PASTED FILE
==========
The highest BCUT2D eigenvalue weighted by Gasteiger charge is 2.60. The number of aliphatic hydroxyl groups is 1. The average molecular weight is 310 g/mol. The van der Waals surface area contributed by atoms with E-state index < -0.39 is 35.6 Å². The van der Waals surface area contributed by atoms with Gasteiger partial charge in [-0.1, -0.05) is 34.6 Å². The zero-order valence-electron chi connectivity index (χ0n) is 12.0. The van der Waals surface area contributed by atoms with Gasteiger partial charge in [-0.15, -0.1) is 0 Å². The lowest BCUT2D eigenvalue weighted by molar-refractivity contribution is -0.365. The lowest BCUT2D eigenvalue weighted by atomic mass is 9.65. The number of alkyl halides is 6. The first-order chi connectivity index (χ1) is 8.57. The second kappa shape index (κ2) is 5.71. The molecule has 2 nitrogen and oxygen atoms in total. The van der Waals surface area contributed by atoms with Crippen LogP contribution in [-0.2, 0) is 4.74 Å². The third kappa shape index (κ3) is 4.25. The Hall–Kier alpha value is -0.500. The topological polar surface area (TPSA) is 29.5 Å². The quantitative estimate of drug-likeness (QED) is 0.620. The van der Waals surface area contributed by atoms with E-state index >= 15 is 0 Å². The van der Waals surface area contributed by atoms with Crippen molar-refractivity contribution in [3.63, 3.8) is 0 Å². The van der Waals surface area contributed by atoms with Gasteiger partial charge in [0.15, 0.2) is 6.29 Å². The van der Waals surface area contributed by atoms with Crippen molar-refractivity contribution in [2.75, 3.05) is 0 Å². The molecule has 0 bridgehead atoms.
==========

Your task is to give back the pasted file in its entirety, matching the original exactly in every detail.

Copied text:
The highest BCUT2D eigenvalue weighted by Gasteiger charge is 2.60. The number of aliphatic hydroxyl groups is 1. The average molecular weight is 310 g/mol. The van der Waals surface area contributed by atoms with E-state index < -0.39 is 35.6 Å². The van der Waals surface area contributed by atoms with Gasteiger partial charge in [-0.1, -0.05) is 34.6 Å². The zero-order valence-electron chi connectivity index (χ0n) is 12.0. The van der Waals surface area contributed by atoms with Gasteiger partial charge in [-0.15, -0.1) is 0 Å². The lowest BCUT2D eigenvalue weighted by molar-refractivity contribution is -0.365. The lowest BCUT2D eigenvalue weighted by atomic mass is 9.65. The number of alkyl halides is 6. The first-order chi connectivity index (χ1) is 8.57. The second kappa shape index (κ2) is 5.71. The molecule has 2 nitrogen and oxygen atoms in total. The van der Waals surface area contributed by atoms with Crippen LogP contribution in [-0.2, 0) is 4.74 Å². The third kappa shape index (κ3) is 4.25. The Hall–Kier alpha value is -0.500. The topological polar surface area (TPSA) is 29.5 Å². The quantitative estimate of drug-likeness (QED) is 0.620. The van der Waals surface area contributed by atoms with E-state index >= 15 is 0 Å². The van der Waals surface area contributed by atoms with Crippen molar-refractivity contribution in [3.63, 3.8) is 0 Å². The van der Waals surface area contributed by atoms with Gasteiger partial charge in [0.15, 0.2) is 6.29 Å². The van der Waals surface area contributed by atoms with Crippen molar-refractivity contribution in [2.75, 3.05) is 0 Å². The molecule has 0 bridgehead atoms.